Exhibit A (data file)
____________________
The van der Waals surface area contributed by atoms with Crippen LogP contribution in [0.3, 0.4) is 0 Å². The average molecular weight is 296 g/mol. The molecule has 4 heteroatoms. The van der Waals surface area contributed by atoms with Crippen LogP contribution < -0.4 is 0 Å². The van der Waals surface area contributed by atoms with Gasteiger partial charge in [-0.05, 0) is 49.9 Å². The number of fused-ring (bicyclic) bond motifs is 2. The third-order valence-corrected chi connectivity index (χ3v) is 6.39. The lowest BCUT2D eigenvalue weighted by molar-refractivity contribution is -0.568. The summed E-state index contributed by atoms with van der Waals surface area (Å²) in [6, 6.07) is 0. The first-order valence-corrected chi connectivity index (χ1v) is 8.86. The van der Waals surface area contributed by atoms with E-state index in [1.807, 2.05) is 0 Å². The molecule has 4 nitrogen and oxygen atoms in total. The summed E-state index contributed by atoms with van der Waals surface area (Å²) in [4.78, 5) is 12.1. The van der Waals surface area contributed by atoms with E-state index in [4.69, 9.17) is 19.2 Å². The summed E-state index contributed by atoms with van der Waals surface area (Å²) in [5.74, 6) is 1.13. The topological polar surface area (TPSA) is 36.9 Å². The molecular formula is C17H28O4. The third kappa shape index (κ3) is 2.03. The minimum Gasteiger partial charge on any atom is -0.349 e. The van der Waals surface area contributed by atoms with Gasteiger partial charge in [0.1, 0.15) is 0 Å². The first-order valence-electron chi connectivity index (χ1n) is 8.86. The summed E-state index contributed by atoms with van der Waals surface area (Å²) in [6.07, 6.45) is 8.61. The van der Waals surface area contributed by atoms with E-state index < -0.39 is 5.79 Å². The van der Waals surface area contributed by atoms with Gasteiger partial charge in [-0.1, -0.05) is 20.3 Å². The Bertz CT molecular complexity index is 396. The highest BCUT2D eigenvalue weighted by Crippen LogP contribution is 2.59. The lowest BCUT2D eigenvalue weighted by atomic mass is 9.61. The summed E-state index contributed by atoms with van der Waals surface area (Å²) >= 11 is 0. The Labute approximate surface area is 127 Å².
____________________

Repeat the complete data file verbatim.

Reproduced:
The van der Waals surface area contributed by atoms with Crippen LogP contribution in [0.3, 0.4) is 0 Å². The average molecular weight is 296 g/mol. The molecule has 4 heteroatoms. The van der Waals surface area contributed by atoms with Crippen LogP contribution < -0.4 is 0 Å². The van der Waals surface area contributed by atoms with Gasteiger partial charge in [-0.05, 0) is 49.9 Å². The number of fused-ring (bicyclic) bond motifs is 2. The third-order valence-corrected chi connectivity index (χ3v) is 6.39. The lowest BCUT2D eigenvalue weighted by molar-refractivity contribution is -0.568. The summed E-state index contributed by atoms with van der Waals surface area (Å²) in [6, 6.07) is 0. The first-order valence-corrected chi connectivity index (χ1v) is 8.86. The van der Waals surface area contributed by atoms with E-state index in [1.807, 2.05) is 0 Å². The molecule has 4 nitrogen and oxygen atoms in total. The summed E-state index contributed by atoms with van der Waals surface area (Å²) in [4.78, 5) is 12.1. The van der Waals surface area contributed by atoms with E-state index in [4.69, 9.17) is 19.2 Å². The summed E-state index contributed by atoms with van der Waals surface area (Å²) in [5.74, 6) is 1.13. The topological polar surface area (TPSA) is 36.9 Å². The molecular formula is C17H28O4. The third kappa shape index (κ3) is 2.03. The minimum Gasteiger partial charge on any atom is -0.349 e. The van der Waals surface area contributed by atoms with Gasteiger partial charge in [0.1, 0.15) is 0 Å². The first-order valence-electron chi connectivity index (χ1n) is 8.86. The summed E-state index contributed by atoms with van der Waals surface area (Å²) in [6.07, 6.45) is 8.61. The van der Waals surface area contributed by atoms with E-state index < -0.39 is 5.79 Å². The van der Waals surface area contributed by atoms with Gasteiger partial charge in [-0.1, -0.05) is 20.3 Å². The Bertz CT molecular complexity index is 396. The highest BCUT2D eigenvalue weighted by Crippen LogP contribution is 2.59. The lowest BCUT2D eigenvalue weighted by atomic mass is 9.61. The summed E-state index contributed by atoms with van der Waals surface area (Å²) >= 11 is 0. The Labute approximate surface area is 127 Å².